The upcoming season, which starts next month, features a mix of comedic and thought-provoking plays that will start conversations.
Urbanite Theatre Co-Artistic Directors Summer Dawn Wallace and Brendan Ragan didn’t intend for their theater company’s 2019-2020 season to have a theme, but one definitely emerged in the planning process.
“A lot of the plays explore identity,” Wallace says. “A theme sometimes emerges, because of what’s speaking to us at that time … (but) we’re always trying to introduce Sarasota audiences to new contemporary voices and playwrights on the cusp that we think are important for them to discover.”
Both Wallace and Ragan agree that the scripts behind this season’s lineup tell stories that are particularly important to discuss in 2019, and will continue to be relevant in 2020.
“We’ve got really good stories in these plays, but beyond that, they all ask questions about topics we need to be talking about right now,” Ragan said. “You react to your own culture and audience and certain plays rise to the top, based on what you’re feeling.”
The pair announced Urbanite’s upcoming season in a release April 3, and we spoke to them to get their take on each of the plays that will make up the 2019-2020 lineup.
The 2019-2020 Urbanite Theatre Season
By Eleanor Burgess
Directed by Natalie Novacek
May 31-June 30
Ragan calls this an exciting debate-style play by a former history major at Yale University. With that background, playwright Eleanor Burgess has a familiarity with the play’s subject matter, U.S. history, but also with academia and relationships and power dynamics — all of which, Ragan says, are the fascinating and troubling subtopics that make the play so good.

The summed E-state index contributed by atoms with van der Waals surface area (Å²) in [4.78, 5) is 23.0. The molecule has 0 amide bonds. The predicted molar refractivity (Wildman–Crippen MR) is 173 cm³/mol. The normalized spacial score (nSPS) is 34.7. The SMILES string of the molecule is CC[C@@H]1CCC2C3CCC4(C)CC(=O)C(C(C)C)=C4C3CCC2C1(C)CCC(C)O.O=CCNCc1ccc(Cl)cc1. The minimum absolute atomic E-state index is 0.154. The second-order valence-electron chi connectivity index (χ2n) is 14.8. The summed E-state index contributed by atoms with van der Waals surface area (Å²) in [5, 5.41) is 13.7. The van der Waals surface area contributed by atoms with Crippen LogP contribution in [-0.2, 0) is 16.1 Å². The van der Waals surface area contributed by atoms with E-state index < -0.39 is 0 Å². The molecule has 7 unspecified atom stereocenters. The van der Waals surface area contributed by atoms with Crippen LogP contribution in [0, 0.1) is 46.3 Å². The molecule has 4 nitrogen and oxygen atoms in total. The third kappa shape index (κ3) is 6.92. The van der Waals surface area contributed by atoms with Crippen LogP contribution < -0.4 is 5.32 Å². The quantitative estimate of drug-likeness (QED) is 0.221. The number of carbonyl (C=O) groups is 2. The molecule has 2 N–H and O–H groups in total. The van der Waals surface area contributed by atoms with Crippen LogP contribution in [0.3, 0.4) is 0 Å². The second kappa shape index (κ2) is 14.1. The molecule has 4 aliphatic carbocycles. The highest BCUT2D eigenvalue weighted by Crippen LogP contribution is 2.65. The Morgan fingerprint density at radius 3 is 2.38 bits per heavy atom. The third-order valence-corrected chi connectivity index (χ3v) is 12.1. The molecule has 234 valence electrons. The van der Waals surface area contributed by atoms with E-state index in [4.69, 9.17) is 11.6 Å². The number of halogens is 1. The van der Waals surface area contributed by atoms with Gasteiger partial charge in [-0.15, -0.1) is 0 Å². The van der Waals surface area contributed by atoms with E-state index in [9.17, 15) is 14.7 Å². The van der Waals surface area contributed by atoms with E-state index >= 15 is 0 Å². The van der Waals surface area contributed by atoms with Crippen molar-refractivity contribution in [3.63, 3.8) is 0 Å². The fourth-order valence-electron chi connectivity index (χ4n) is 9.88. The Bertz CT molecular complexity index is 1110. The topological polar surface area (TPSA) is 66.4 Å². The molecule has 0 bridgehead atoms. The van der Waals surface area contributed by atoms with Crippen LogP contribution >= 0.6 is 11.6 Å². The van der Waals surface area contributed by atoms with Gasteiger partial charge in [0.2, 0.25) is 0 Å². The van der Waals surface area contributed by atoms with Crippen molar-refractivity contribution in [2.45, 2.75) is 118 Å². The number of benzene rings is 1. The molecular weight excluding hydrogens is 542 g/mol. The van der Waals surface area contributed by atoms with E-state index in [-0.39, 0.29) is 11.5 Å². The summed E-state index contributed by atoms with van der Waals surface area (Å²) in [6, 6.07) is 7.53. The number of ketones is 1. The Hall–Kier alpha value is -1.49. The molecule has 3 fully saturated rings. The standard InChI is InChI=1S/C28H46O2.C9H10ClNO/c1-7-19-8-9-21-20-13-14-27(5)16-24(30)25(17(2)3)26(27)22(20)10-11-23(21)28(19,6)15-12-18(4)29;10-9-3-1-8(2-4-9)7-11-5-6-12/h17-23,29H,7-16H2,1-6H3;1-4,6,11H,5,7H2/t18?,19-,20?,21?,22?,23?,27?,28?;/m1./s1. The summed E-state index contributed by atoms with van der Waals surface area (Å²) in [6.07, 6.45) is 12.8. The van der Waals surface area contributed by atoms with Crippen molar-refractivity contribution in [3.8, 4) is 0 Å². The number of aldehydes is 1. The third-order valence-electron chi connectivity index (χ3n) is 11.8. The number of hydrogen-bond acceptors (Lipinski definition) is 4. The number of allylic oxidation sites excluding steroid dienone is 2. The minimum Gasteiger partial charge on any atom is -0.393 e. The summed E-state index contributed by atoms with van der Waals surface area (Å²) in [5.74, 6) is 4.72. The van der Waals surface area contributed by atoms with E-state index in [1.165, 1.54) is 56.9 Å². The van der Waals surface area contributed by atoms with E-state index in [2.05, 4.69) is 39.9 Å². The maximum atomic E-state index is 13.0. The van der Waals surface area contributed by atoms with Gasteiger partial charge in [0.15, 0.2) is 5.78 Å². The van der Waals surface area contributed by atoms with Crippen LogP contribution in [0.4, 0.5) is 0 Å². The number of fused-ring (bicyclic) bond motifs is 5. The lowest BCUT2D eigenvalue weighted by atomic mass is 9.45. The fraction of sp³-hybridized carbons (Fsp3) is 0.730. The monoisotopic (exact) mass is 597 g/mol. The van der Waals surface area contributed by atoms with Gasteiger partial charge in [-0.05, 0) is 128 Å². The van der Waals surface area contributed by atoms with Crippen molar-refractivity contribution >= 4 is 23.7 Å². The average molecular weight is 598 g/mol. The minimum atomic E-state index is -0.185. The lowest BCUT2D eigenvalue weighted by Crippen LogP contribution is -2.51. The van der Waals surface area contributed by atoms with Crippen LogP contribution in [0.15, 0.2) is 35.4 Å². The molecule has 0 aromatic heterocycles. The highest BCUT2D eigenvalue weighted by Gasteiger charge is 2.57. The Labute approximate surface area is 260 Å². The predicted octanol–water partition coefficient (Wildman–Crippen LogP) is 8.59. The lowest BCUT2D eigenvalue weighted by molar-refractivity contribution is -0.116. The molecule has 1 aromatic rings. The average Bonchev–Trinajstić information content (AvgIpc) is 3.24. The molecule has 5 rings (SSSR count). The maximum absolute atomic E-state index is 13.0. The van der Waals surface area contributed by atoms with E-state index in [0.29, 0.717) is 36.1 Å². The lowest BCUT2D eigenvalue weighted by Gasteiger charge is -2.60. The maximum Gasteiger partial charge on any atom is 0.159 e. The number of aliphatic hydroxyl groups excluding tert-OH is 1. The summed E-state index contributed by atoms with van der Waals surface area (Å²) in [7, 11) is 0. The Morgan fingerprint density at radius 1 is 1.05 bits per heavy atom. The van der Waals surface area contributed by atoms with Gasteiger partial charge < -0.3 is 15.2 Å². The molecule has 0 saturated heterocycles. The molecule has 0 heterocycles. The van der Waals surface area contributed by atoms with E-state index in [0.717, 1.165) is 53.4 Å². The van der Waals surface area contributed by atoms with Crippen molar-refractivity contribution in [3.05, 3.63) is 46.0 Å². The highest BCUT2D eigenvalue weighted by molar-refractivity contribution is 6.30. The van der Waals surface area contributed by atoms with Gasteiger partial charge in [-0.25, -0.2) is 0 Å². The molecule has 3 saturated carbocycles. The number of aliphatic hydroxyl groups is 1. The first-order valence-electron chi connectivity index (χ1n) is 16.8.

Set in 2016 before the presidential election, the story follows student Zoe, who is called into her professor's office to speak about her recent paper regarding slavery's effect on the American Revolution. A polite disagreement quickly turns into an exploding debate on the timely topics of race, power and history.
“It’s a little tiny time capsule piece where we get to look at inciting incidents that lead to some of the struggles and difficulties we’re having with race right now in America,” Ragan says.
By Stacey Gregg
Directed by Summer Wallace
July 26-Aug. 25
This one-person play follows Kes, a young person questioning his identity and discovering his sexuality and gender. After falling in love for the first time online, he’s accused of criminal conduct, forcing him to confront how he sees himself.
“The play really examines ‘how do we choose who we are?’ and ‘is it OK to not know?’” Ragan says.
Modern Works Festival
Wallace says the response was overwhelmingly positive to Urbanite’s inaugural Modern Works Festival in October, so the theater company will yet again bring several new plays by female writers to the Urbanite stage this fall.
The second annual festival will feature a collection of staged readings of the three best scripts submitted, which will all be workshopped before they’re read. At the end of the nearly weeklong festival, an audience vote will help determine the top playwright who will win a $3,000 honorarium for her new work.